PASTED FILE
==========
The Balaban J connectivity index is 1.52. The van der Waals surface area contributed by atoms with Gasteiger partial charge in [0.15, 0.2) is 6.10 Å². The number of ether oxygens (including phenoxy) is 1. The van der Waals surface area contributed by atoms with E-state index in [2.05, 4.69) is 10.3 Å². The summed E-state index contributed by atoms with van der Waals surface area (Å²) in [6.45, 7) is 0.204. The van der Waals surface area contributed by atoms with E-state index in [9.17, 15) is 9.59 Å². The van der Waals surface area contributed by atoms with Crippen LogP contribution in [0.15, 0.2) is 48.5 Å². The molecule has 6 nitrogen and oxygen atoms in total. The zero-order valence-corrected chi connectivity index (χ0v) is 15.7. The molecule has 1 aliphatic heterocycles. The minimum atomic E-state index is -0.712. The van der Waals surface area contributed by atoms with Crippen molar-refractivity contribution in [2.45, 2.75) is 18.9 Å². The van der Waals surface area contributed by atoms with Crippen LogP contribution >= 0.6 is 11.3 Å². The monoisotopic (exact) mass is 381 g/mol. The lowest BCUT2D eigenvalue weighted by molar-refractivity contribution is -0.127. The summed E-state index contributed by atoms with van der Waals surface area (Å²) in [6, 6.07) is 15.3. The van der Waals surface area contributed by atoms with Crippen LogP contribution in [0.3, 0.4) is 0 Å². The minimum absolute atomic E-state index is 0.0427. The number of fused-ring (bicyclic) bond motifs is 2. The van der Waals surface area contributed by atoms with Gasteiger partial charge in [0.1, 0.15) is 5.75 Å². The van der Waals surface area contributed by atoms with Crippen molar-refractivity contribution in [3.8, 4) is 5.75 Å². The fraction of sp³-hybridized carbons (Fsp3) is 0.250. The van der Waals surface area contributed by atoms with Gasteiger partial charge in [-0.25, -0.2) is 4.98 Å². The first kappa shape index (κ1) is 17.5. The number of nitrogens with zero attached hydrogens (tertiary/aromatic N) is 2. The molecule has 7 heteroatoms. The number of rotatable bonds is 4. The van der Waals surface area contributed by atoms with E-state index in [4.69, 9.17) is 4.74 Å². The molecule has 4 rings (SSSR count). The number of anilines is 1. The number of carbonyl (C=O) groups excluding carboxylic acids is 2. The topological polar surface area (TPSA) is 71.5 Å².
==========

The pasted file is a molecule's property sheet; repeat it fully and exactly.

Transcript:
The Balaban J connectivity index is 1.52. The van der Waals surface area contributed by atoms with Gasteiger partial charge in [0.15, 0.2) is 6.10 Å². The number of ether oxygens (including phenoxy) is 1. The van der Waals surface area contributed by atoms with E-state index in [2.05, 4.69) is 10.3 Å². The summed E-state index contributed by atoms with van der Waals surface area (Å²) in [6.45, 7) is 0.204. The van der Waals surface area contributed by atoms with E-state index in [9.17, 15) is 9.59 Å². The van der Waals surface area contributed by atoms with Crippen LogP contribution in [0.15, 0.2) is 48.5 Å². The molecule has 6 nitrogen and oxygen atoms in total. The zero-order valence-corrected chi connectivity index (χ0v) is 15.7. The molecule has 1 aliphatic heterocycles. The minimum atomic E-state index is -0.712. The van der Waals surface area contributed by atoms with Crippen molar-refractivity contribution in [2.45, 2.75) is 18.9 Å². The van der Waals surface area contributed by atoms with Crippen LogP contribution >= 0.6 is 11.3 Å². The monoisotopic (exact) mass is 381 g/mol. The lowest BCUT2D eigenvalue weighted by molar-refractivity contribution is -0.127. The summed E-state index contributed by atoms with van der Waals surface area (Å²) in [6, 6.07) is 15.3. The van der Waals surface area contributed by atoms with Crippen LogP contribution in [0.3, 0.4) is 0 Å². The minimum absolute atomic E-state index is 0.0427. The number of fused-ring (bicyclic) bond motifs is 2. The van der Waals surface area contributed by atoms with Gasteiger partial charge in [0.1, 0.15) is 5.75 Å². The van der Waals surface area contributed by atoms with Crippen molar-refractivity contribution in [3.8, 4) is 5.75 Å². The fraction of sp³-hybridized carbons (Fsp3) is 0.250. The van der Waals surface area contributed by atoms with Gasteiger partial charge in [-0.25, -0.2) is 4.98 Å². The first kappa shape index (κ1) is 17.5. The number of nitrogens with zero attached hydrogens (tertiary/aromatic N) is 2. The molecule has 7 heteroatoms. The number of rotatable bonds is 4. The van der Waals surface area contributed by atoms with E-state index in [4.69, 9.17) is 4.74 Å². The molecule has 4 rings (SSSR count). The number of anilines is 1. The number of carbonyl (C=O) groups excluding carboxylic acids is 2. The topological polar surface area (TPSA) is 71.5 Å².